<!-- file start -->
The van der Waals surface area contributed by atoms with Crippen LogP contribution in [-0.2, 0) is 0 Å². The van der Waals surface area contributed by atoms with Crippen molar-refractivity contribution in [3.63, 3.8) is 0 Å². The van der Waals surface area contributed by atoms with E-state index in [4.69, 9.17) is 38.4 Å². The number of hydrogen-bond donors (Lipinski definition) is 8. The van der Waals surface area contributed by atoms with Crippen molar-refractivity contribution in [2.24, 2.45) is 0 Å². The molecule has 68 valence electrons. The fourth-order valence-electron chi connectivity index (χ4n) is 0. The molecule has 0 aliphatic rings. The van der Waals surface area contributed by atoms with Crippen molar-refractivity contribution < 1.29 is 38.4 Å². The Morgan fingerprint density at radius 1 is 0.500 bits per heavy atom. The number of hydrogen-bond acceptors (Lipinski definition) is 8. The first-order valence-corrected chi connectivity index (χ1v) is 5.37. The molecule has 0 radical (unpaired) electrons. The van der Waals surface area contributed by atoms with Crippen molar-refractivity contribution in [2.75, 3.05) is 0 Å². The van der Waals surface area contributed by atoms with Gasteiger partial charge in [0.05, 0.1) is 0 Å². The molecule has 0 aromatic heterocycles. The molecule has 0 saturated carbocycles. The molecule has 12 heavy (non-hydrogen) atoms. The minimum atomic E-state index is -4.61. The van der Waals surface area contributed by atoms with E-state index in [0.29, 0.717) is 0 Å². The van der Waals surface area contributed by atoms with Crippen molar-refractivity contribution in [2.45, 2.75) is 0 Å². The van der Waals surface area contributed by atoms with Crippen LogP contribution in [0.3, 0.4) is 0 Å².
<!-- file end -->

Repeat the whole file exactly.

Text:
The van der Waals surface area contributed by atoms with Crippen LogP contribution in [-0.2, 0) is 0 Å². The van der Waals surface area contributed by atoms with Crippen molar-refractivity contribution in [3.63, 3.8) is 0 Å². The van der Waals surface area contributed by atoms with E-state index in [4.69, 9.17) is 38.4 Å². The number of hydrogen-bond donors (Lipinski definition) is 8. The van der Waals surface area contributed by atoms with Crippen molar-refractivity contribution in [2.24, 2.45) is 0 Å². The molecule has 68 valence electrons. The fourth-order valence-electron chi connectivity index (χ4n) is 0. The molecule has 0 aliphatic rings. The van der Waals surface area contributed by atoms with Crippen molar-refractivity contribution < 1.29 is 38.4 Å². The Morgan fingerprint density at radius 1 is 0.500 bits per heavy atom. The number of hydrogen-bond acceptors (Lipinski definition) is 8. The first-order valence-corrected chi connectivity index (χ1v) is 5.37. The molecule has 0 radical (unpaired) electrons. The van der Waals surface area contributed by atoms with Crippen molar-refractivity contribution in [2.75, 3.05) is 0 Å². The van der Waals surface area contributed by atoms with Gasteiger partial charge in [0.05, 0.1) is 0 Å². The molecule has 0 aromatic heterocycles. The molecule has 0 saturated carbocycles. The molecule has 12 heavy (non-hydrogen) atoms. The minimum atomic E-state index is -4.61. The van der Waals surface area contributed by atoms with E-state index in [0.29, 0.717) is 0 Å². The van der Waals surface area contributed by atoms with Crippen molar-refractivity contribution in [2.45, 2.75) is 0 Å². The van der Waals surface area contributed by atoms with Crippen LogP contribution in [0.3, 0.4) is 0 Å².